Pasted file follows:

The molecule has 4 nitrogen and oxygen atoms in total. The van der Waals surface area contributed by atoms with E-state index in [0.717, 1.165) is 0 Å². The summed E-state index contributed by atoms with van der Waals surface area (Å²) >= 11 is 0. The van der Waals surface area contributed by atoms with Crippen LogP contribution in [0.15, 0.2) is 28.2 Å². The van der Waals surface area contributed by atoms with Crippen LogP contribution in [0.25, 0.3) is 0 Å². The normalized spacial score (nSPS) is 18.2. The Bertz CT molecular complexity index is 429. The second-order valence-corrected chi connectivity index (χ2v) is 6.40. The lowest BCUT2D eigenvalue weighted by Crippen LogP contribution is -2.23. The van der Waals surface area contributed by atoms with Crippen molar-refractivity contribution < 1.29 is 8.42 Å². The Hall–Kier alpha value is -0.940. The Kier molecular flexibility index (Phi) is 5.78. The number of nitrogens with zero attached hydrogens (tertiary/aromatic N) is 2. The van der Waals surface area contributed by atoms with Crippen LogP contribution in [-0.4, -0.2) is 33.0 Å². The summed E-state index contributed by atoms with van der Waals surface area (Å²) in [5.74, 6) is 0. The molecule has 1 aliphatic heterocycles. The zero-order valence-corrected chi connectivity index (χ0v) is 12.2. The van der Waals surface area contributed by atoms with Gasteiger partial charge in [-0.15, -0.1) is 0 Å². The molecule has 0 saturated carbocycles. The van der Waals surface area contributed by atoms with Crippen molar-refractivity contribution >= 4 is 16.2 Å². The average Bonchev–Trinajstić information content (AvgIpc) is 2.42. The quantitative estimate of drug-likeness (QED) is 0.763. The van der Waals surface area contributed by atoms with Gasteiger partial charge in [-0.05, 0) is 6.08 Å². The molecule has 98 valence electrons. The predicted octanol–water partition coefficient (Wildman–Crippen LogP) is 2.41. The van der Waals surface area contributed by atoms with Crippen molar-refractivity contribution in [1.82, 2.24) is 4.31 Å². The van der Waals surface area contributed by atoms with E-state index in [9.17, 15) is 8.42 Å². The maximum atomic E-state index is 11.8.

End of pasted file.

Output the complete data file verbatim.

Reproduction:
The molecule has 4 nitrogen and oxygen atoms in total. The van der Waals surface area contributed by atoms with E-state index in [0.717, 1.165) is 0 Å². The summed E-state index contributed by atoms with van der Waals surface area (Å²) >= 11 is 0. The van der Waals surface area contributed by atoms with Crippen LogP contribution in [0.15, 0.2) is 28.2 Å². The van der Waals surface area contributed by atoms with Crippen LogP contribution in [0.25, 0.3) is 0 Å². The normalized spacial score (nSPS) is 18.2. The Bertz CT molecular complexity index is 429. The second-order valence-corrected chi connectivity index (χ2v) is 6.40. The lowest BCUT2D eigenvalue weighted by Crippen LogP contribution is -2.23. The van der Waals surface area contributed by atoms with Crippen molar-refractivity contribution < 1.29 is 8.42 Å². The Hall–Kier alpha value is -0.940. The Kier molecular flexibility index (Phi) is 5.78. The number of nitrogens with zero attached hydrogens (tertiary/aromatic N) is 2. The van der Waals surface area contributed by atoms with Crippen LogP contribution in [-0.4, -0.2) is 33.0 Å². The summed E-state index contributed by atoms with van der Waals surface area (Å²) in [5.74, 6) is 0. The molecule has 1 aliphatic heterocycles. The zero-order valence-corrected chi connectivity index (χ0v) is 12.2. The van der Waals surface area contributed by atoms with Gasteiger partial charge in [-0.15, -0.1) is 0 Å². The molecule has 0 saturated carbocycles. The van der Waals surface area contributed by atoms with Crippen molar-refractivity contribution >= 4 is 16.2 Å². The average Bonchev–Trinajstić information content (AvgIpc) is 2.42. The quantitative estimate of drug-likeness (QED) is 0.763. The van der Waals surface area contributed by atoms with Gasteiger partial charge in [-0.05, 0) is 6.08 Å². The molecule has 98 valence electrons. The predicted octanol–water partition coefficient (Wildman–Crippen LogP) is 2.41. The van der Waals surface area contributed by atoms with Crippen molar-refractivity contribution in [1.82, 2.24) is 4.31 Å². The van der Waals surface area contributed by atoms with E-state index in [9.17, 15) is 8.42 Å². The maximum atomic E-state index is 11.8.